specific network defined by its adjacency matrix, instead of being restricted to an ensemble of random
networks. Second, a multiplex version of the model is introduced to capture the behavior of users who
post information from one social media platform to another. In both cases the branching process
analysis demonstrates that the dynamical system is, in the limit of low innovation, poised near a critical
point, which is known to lead to heavy-tailed distributions of meme popularity similar to those
observed in empirical data.
eng
IOP Publishing
New Journal of Physics;21: 025001
https://doi.org/10.1088/1367-2630/ab05ef
16/IA/4470
16/RC/3918
15/IA/3074
multiplex networks
branching processes
Spreading of memes on multiplex networks
info:eu-repo/semantics/article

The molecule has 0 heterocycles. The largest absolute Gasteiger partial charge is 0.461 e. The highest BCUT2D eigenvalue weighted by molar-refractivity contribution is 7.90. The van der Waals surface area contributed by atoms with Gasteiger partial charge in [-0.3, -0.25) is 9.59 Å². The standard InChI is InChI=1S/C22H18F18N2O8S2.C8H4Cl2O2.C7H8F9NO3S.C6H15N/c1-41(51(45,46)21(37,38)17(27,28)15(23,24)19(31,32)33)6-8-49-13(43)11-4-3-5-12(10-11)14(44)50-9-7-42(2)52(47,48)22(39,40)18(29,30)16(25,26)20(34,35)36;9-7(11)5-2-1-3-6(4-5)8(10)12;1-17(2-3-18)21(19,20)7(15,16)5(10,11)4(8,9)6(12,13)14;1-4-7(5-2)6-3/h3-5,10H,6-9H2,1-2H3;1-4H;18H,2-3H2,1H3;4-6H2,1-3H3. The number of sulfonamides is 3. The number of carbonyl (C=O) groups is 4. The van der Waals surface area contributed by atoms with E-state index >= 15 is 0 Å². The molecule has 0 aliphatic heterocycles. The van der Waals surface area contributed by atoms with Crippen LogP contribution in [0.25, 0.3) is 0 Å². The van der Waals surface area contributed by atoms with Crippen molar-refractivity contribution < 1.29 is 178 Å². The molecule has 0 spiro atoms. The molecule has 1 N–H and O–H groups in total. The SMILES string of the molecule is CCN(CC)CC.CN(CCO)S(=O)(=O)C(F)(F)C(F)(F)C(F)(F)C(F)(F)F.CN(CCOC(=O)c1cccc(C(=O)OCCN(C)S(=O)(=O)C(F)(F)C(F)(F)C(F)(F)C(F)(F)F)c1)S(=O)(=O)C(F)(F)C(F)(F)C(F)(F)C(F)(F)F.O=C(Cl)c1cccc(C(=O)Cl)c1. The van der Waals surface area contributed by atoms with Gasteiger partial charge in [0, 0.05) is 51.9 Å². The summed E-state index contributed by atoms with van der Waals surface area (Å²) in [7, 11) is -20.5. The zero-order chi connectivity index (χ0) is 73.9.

oai:ulir.ul.ie:10344/8225
2020-10-29T15:29:15Z
hdl_10344_10
hdl_10344_9
hdl_10344_21
hdl_10344_73
hdl_10344_20
Nicoletti, Sara
Fanelli, Duccio
Zagli, Niccolò
Asllani, Malbor
Battistelli, Giorgio
Carletti, Timoteo
Chisci, Luigi
Innocenti, Giacomo
Livi, Roberto
2019
http://hdl.handle.net/10344/8225
peer-reviewed
A stochastic reaction-diffusion model is studied on a networked support. In each patch of the network, two species are assumed to interact
following a non-normal reaction scheme. When the interaction unit is replicated on a directed linear lattice, noise gets amplified via a selfconsistent
process,whichwe trace back to the degenerate spectrum of the embedding support. The same phenomenon holdswhen the system is
bound to explore a quasidegenerate network. In this case, the eigenvalues of the Laplacian operator,which governs species diffusion, accumulate
over a limited portion of the complex plane. The larger the network, the more pronounced the amplification. Beyond a critical network size, a